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Make Me an Eclipse View (with less Plumbing) The PTP External Tools Framework Feedback view

Beth Tibbitts

Making For Eclipse · Lightning (12 mins)
Monday, 16:32, 13 minutes | Lafayette

Tags: Tools
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Many source code analysis tools, compilers, and performance tools generate files that contain information about the user’s program, with locations (file, line number or range) within the source file.  The most familiar example of this is the Problems view in Eclipse – a hierarchical  view that maps build errors to source code lines – click on a problem and it navigates to a line in your source code.

So you already have a tool that generates a “side file” or other file indicating things of note and locations in source code files.  You want to build an Eclipse hierarchical view to make it easier for your users to consume this information.  Don’t want to deal with all the Eclipse plumbing? Use the PTP External Tools Framework Feedback view.  With a file (e.g. an XML file, but it’s not limited to this) holding your information, you write a bit of Java code to translate this information into “feedback” objects and these are used to populate a TreeTable view.  Click on a line in the view and the editor opens at the given location in the source file. Another extension point allows you to attach actions to the feedback objects as well.

I will show how a performance tool and a compiler optimization tool both generated information that used the ETFw Feedback view to make the information easier to consume, how to simply implement your own ETFw Feedback view from an XML file, and other features and plans/ideas for the ETFw Feedback view.

The PTP External Tools Framework is a set of tools meant to make Eclipse integration of existing tools (not written originally for Eclipse) easier.  Its original use was to integrate existing performance tools into the Eclipse launching mechanism for parallel applications.  The Feedback view extends its usefulness not just from running existing tools, but also into consuming the results of external tools in an Eclipse-friendly way.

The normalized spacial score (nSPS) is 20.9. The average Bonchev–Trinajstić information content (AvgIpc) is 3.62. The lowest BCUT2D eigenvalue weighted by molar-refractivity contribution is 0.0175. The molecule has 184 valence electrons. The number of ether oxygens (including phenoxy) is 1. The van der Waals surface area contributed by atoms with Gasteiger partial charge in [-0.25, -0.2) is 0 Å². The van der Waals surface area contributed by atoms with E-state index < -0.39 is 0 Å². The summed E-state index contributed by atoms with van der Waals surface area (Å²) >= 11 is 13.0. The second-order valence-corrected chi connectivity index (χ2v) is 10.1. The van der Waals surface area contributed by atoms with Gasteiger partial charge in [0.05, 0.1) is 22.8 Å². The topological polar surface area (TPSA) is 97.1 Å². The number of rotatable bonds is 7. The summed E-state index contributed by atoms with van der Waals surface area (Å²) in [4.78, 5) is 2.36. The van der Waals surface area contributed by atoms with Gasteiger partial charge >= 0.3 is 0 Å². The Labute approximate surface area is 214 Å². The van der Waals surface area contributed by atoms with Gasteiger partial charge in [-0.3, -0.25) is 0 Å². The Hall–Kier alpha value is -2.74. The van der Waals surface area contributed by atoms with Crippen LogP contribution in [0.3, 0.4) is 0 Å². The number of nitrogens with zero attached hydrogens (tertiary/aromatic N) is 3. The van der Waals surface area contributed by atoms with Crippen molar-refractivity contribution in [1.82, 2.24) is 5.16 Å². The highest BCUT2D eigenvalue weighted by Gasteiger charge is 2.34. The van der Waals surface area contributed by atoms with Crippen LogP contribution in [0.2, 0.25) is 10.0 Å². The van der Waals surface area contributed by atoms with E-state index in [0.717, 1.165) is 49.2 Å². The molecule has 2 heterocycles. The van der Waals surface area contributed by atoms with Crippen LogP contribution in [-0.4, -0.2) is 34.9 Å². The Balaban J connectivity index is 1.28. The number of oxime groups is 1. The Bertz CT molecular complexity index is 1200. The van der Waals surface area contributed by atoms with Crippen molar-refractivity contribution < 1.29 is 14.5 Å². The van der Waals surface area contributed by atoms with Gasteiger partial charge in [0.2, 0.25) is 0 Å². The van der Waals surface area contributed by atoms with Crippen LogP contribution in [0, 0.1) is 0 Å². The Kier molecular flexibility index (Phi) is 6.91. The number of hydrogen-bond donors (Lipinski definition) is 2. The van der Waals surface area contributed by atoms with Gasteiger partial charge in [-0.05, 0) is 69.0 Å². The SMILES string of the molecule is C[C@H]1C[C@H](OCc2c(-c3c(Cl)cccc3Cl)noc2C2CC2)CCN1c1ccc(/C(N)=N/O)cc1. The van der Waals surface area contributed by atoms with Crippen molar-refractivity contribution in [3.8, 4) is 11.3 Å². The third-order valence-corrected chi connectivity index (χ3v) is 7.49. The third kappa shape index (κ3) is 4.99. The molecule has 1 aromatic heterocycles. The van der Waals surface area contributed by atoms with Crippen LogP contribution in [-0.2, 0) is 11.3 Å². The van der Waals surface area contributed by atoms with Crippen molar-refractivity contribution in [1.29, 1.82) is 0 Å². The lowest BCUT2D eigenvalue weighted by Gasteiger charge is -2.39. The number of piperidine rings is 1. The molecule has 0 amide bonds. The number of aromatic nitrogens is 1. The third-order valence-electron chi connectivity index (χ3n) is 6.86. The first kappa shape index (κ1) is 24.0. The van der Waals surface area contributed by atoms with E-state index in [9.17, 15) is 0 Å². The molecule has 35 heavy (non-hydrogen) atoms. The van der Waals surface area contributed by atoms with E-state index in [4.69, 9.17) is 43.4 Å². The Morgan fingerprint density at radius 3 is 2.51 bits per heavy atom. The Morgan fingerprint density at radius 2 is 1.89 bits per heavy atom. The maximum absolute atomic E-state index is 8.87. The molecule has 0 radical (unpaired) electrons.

There are already many useful tools available for parallel application development, analysis, debugging, and especially performance evaluation.  The more we can integrate tools into the Eclipse environment of PTP (Parallel Tools Platform), the more useful PTP becomes and the easier it is to lure users into using Eclipse and PTP, who are often already comfortable with their command line tools.

Beth Tibbitts is a veteran of software development in IBM, including APL and LISP, both underdog languages and environments, and eventually C++ and Java, amongst many others. Beth has developed tools for Engineering and Financial Analysis, Expert Systems, debuggers, education, ADHD children, and for making web sites more accessible to persons with disabilities. She became a fan of Eclipse several years ago and has written tools for programmers and users including tools for porting C and C++ programs to Linux. She is a committer on the Parallel Tools Platform Project and now develops tools for high performance computing users, primarily aiding in the development and analysis of parallel programs to increase productivity, making heavy use of the APIs in the CDT. She is also a committer on the X10DT, an Eclipse IDE and tools for the new X10 parallel language.

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